in the United States amounts to somewhat over $100M per year, provided primarily by the National Science Foundation, Department of Energy, and Department of Defense. If support provided by U.S. industry and through U.S. federal research and development laboratories is included, the total funding for AMO science in this country approaches $1B per year. The return on this investment is substantial. The panel estimates that AMO science is an important enabling factor in industries accounting for about 9% of the nation's GNP. Overall, the products of AMO science influence over 20% of the GNP (U.S. Industrial Outlook 1992: Business Forecasts for 350 Industries, International Trade Administration, U.S. Department of Commerce, U.S. Government Printing Office, Washington, D.C., 1992).

Despite its impact, AMO science is a "small" science. That is, it is dominated by the work of single investigators or small groups. This mode of research has proved to be an effective vehicle for creative and innovative science and has resulted in many notable discoveries. Students who graduate with backgrounds in AMO science acquire a broad range of knowledge and skills and are valuable contributors to many areas of science and technology.

The report highlights recent advances and discoveries in AMO science. Through examples, it illustrates many areas of application, including industrial technology, manufacturing, and processing; information technology, high-performance computing, and communications; energy; global change; defense; health and medical technology; space technology; and transportation.

Three case studies—"Lasers," "Manipulating Atoms," and "Buckyballs and Carbon Nanotechnology"—are included that show different stages in the transfer of basic scientific knowledge and technologies to direct applications and marketable products. The special role of AMO-science-based measurement techniques, instrumentation, and sensors in the nation's manufacturing industries is also discussed. Funding, research infrastructure, and education and human resources are also addressed.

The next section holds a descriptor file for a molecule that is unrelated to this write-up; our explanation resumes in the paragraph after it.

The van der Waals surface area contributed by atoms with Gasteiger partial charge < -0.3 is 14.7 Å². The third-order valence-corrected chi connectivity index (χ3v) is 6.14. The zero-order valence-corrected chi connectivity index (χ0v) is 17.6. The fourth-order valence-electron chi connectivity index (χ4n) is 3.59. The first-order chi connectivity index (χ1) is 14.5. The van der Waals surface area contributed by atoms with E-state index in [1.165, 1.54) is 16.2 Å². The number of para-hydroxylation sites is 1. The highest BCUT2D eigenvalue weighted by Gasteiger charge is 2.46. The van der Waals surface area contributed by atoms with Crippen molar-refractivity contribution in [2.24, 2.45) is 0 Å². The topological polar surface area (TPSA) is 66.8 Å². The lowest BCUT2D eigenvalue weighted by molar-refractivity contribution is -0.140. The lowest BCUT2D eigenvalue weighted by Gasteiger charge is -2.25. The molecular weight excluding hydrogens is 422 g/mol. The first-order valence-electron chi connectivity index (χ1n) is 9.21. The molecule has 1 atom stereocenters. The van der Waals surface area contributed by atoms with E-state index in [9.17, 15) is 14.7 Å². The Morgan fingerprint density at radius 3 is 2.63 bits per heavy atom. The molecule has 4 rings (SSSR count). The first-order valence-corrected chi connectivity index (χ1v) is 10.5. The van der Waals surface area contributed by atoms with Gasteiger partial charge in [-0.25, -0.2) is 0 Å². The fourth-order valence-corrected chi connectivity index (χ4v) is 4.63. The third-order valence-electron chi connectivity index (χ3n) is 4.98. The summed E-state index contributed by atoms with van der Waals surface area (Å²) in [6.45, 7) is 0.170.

The report identifies a number of concerns about the future vitality of the U.S. programs in AMO science and its applications. Substantial support for the field has come from defense programs within the Department of Defense and Department of Energy. Conversion of defense research and development funding to commercial objectives could result in serious erosion in the support of AMO science. Industrial research and development laboratories, which have supported substantial AMO science research activities, are reorganizing and cutting back. Demand for PhD graduates is down in all fields, a trend that is less of a problem for AMO graduates because of their broad training and practical skills. There is also concern within the AMO science community that the United States is losing ground to other nations in many areas of AMO science.

The recommendations presented in the report include guidelines to federal agencies on general priorities. Mechanisms to help mission agencies establish specific priorities are suggested. The report further recommends that the agencies



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